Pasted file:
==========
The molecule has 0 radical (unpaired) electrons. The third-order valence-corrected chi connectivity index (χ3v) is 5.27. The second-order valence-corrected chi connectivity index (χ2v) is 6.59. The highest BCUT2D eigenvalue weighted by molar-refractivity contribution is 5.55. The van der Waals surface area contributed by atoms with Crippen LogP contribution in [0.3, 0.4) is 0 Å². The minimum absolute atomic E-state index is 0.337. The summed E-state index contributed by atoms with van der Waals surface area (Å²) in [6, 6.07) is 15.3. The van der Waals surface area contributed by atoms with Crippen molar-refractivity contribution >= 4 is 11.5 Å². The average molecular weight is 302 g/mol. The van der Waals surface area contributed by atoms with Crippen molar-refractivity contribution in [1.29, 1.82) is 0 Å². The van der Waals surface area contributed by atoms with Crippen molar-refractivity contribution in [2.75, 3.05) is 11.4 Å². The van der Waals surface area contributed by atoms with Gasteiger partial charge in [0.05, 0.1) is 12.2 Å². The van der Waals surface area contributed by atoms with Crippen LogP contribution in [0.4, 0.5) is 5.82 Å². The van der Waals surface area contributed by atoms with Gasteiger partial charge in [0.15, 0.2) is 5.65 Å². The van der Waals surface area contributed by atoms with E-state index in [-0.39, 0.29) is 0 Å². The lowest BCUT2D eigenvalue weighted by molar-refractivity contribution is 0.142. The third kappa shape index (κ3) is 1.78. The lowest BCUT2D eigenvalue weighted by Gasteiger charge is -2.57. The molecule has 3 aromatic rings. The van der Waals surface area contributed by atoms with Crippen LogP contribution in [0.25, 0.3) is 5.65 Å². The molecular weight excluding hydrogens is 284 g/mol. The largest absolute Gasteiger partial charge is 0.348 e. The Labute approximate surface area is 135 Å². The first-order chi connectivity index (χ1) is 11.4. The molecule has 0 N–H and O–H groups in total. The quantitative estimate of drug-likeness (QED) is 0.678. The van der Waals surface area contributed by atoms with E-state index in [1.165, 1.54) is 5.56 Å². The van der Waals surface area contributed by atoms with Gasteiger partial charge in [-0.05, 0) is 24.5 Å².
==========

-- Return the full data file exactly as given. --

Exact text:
The molecule has 0 radical (unpaired) electrons. The third-order valence-corrected chi connectivity index (χ3v) is 5.27. The second-order valence-corrected chi connectivity index (χ2v) is 6.59. The highest BCUT2D eigenvalue weighted by molar-refractivity contribution is 5.55. The van der Waals surface area contributed by atoms with Crippen LogP contribution in [0.3, 0.4) is 0 Å². The minimum absolute atomic E-state index is 0.337. The summed E-state index contributed by atoms with van der Waals surface area (Å²) in [6, 6.07) is 15.3. The van der Waals surface area contributed by atoms with Crippen molar-refractivity contribution >= 4 is 11.5 Å². The average molecular weight is 302 g/mol. The van der Waals surface area contributed by atoms with Crippen molar-refractivity contribution in [1.29, 1.82) is 0 Å². The van der Waals surface area contributed by atoms with Crippen molar-refractivity contribution in [2.75, 3.05) is 11.4 Å². The van der Waals surface area contributed by atoms with Gasteiger partial charge in [0.05, 0.1) is 12.2 Å². The van der Waals surface area contributed by atoms with Crippen LogP contribution in [0.4, 0.5) is 5.82 Å². The van der Waals surface area contributed by atoms with Gasteiger partial charge in [0.15, 0.2) is 5.65 Å². The van der Waals surface area contributed by atoms with E-state index in [-0.39, 0.29) is 0 Å². The lowest BCUT2D eigenvalue weighted by molar-refractivity contribution is 0.142. The third kappa shape index (κ3) is 1.78. The lowest BCUT2D eigenvalue weighted by Gasteiger charge is -2.57. The molecule has 3 aromatic rings. The van der Waals surface area contributed by atoms with Crippen LogP contribution in [0.25, 0.3) is 5.65 Å². The molecular weight excluding hydrogens is 284 g/mol. The largest absolute Gasteiger partial charge is 0.348 e. The Labute approximate surface area is 135 Å². The first-order chi connectivity index (χ1) is 11.4. The molecule has 0 N–H and O–H groups in total. The quantitative estimate of drug-likeness (QED) is 0.678. The van der Waals surface area contributed by atoms with E-state index in [1.165, 1.54) is 5.56 Å². The van der Waals surface area contributed by atoms with Gasteiger partial charge in [-0.05, 0) is 24.5 Å².